Wiliam Rivers Pitt Performs Deep Navel Gaze
William Rivers Pitt is unemployed and doing nothing except jotting in the middle of the lily white New Hampshire woods in a cabin purchased by mommy so he can waste away the rest of his life in utter boredom with his family. As the nonproductive member of a family of wealthy lawyers his task is to merely collect trust fund payments and simply exist. And yet Pitt turns the utter nothingness of his sad life into a virtue by staring at his own navel as you can see in his ode to nothingness, A day in the life. So let us now watch Pitt celebrate his empty life in Bolshevik Red while the commentary of your humble correspondent, noting that DUmmieland is getting interesting again due to a revolt against the Hillary Borg, is in the [brackets]:
A day in the life.
[Which is exactly like every other day in your sad boring life.]
For a while now, I've been banging awake around 5am, languishing in that warm you're-comfy-and-you-know-it zone of semi-sleep, before finally grabbing myself by the face and dragging myself out of bed a little before 6. It's nice: I used to be a very solitary animal, an only child, lived alone for years, and despite the no-BS absolute joy and astonishing privilege of baby/wife/job/etc. responsibilities, a part of me will always be the sibling-less kid building universes in his imagination alone in his room, who still worships the stillness of solitude. So I get some of that in my mornings.
[Pitt describes the most challenging task of his day...waking up.]
I do most of my writing during those soft, quiet, precious hours (in my head, because I can't actually write at that hour, because I beat on keyboards like a rented mule when I do write and would wake the entire house). I watch the sun rise, and the snow melt, and the flowers grow, and wither, and disappear under a new season's blanket of white, and listen to the hum of nothing in my ears, and breathe.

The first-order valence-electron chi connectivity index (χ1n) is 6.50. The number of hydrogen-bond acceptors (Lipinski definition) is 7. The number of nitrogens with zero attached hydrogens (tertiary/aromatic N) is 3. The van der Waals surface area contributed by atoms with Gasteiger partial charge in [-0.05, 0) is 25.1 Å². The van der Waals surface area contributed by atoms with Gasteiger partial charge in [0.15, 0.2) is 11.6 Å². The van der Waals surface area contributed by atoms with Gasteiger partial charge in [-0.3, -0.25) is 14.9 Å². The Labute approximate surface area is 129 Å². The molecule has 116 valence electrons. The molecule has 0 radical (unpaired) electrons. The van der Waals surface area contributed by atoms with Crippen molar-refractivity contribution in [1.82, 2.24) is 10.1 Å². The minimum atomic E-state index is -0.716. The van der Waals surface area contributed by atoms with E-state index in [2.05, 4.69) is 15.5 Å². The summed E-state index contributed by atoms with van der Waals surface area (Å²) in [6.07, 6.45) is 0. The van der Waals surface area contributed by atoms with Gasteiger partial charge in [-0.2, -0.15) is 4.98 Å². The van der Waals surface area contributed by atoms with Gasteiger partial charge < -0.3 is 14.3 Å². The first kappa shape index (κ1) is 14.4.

[I watch water evaporate, time tick by, and listen to the hum of nothingness between my ears, oh, and breathe.]
My water well is almost 400 feet deep and taps an aquifer. When we moved here, we had the water tested to make sure there was nothing harmful to Lola, and the testers told us they had never, ever come across water as pure and perfect as what comes out of our taps. Before I go to bed each night, I pour a glass and place it on a kitchen windowsill next to a barely-cracked-open window...and then, in the morning, with the first hues of sunrise tickling the mountain, I drink deep of the blood of the Earth cooked and then cooled to perfection by the breath of the wind.
[Great logic there. You get crystal clear water from a well only to leave a glass of it overnight by an open window sill for all sorts of tiny critters to crawl in.]
This morning, I woke, rose, padded quietly to the kitchen, reached for my glass...and paused. There were five huge wild turkeys in my back yard: four females and one male...and oh by God and sonny Jesus, was the male putting on a show. Puffed up like a dirigible, fantail fanning behind, strutting and strutting and strutting, big as life and twice as turkey, The Man, because it's finally mating season, don'tcha know...and the four females could not have disdained him more thoroughly. Dude was out of luck, period, end of file.
[Marjorie Kinnan Rawlings performed this shtick much more effectively at Cross Creek long before you, Will. And she also had an actual LIFE.]
...so I raised my precious water glass to him in salute, drank deeply, and thought to myself, "Yeah, I hated the dating scene, too, brother."
[William Rivers Pitt as a Bukowski's lounge lizard? Since hot women did not hang out there it does NOT compute.]
A day in the life.
[We return Will now to his permanent state of test pattern.]